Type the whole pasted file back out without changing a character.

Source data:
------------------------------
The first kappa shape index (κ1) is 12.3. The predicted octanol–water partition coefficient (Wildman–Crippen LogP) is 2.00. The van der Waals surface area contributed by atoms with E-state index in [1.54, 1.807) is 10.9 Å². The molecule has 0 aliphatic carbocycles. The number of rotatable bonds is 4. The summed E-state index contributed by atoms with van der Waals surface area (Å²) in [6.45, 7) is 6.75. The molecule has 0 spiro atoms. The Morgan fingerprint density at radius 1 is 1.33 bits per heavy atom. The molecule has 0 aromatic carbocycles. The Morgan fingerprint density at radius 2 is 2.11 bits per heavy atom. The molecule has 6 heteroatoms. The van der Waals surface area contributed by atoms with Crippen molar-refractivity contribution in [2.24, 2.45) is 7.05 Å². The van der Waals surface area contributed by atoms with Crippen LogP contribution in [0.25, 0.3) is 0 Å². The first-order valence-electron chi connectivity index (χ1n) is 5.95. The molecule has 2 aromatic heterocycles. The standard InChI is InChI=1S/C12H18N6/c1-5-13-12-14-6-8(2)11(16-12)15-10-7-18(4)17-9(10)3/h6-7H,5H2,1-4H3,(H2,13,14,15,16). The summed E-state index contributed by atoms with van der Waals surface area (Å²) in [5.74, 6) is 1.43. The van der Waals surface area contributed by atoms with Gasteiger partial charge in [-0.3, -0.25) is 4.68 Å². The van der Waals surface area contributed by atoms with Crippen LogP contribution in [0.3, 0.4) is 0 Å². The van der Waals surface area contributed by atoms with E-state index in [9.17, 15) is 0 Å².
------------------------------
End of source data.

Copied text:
The first kappa shape index (κ1) is 12.3. The predicted octanol–water partition coefficient (Wildman–Crippen LogP) is 2.00. The van der Waals surface area contributed by atoms with E-state index in [1.54, 1.807) is 10.9 Å². The molecule has 0 aliphatic carbocycles. The number of rotatable bonds is 4. The summed E-state index contributed by atoms with van der Waals surface area (Å²) in [6.45, 7) is 6.75. The molecule has 0 spiro atoms. The Morgan fingerprint density at radius 1 is 1.33 bits per heavy atom. The molecule has 0 aromatic carbocycles. The Morgan fingerprint density at radius 2 is 2.11 bits per heavy atom. The molecule has 6 heteroatoms. The van der Waals surface area contributed by atoms with Crippen molar-refractivity contribution in [2.24, 2.45) is 7.05 Å². The van der Waals surface area contributed by atoms with Crippen LogP contribution in [0.25, 0.3) is 0 Å². The first-order valence-electron chi connectivity index (χ1n) is 5.95. The molecule has 2 aromatic heterocycles. The standard InChI is InChI=1S/C12H18N6/c1-5-13-12-14-6-8(2)11(16-12)15-10-7-18(4)17-9(10)3/h6-7H,5H2,1-4H3,(H2,13,14,15,16). The summed E-state index contributed by atoms with van der Waals surface area (Å²) in [5.74, 6) is 1.43. The van der Waals surface area contributed by atoms with Gasteiger partial charge in [-0.3, -0.25) is 4.68 Å². The van der Waals surface area contributed by atoms with Crippen LogP contribution in [0.3, 0.4) is 0 Å². The van der Waals surface area contributed by atoms with E-state index in [9.17, 15) is 0 Å².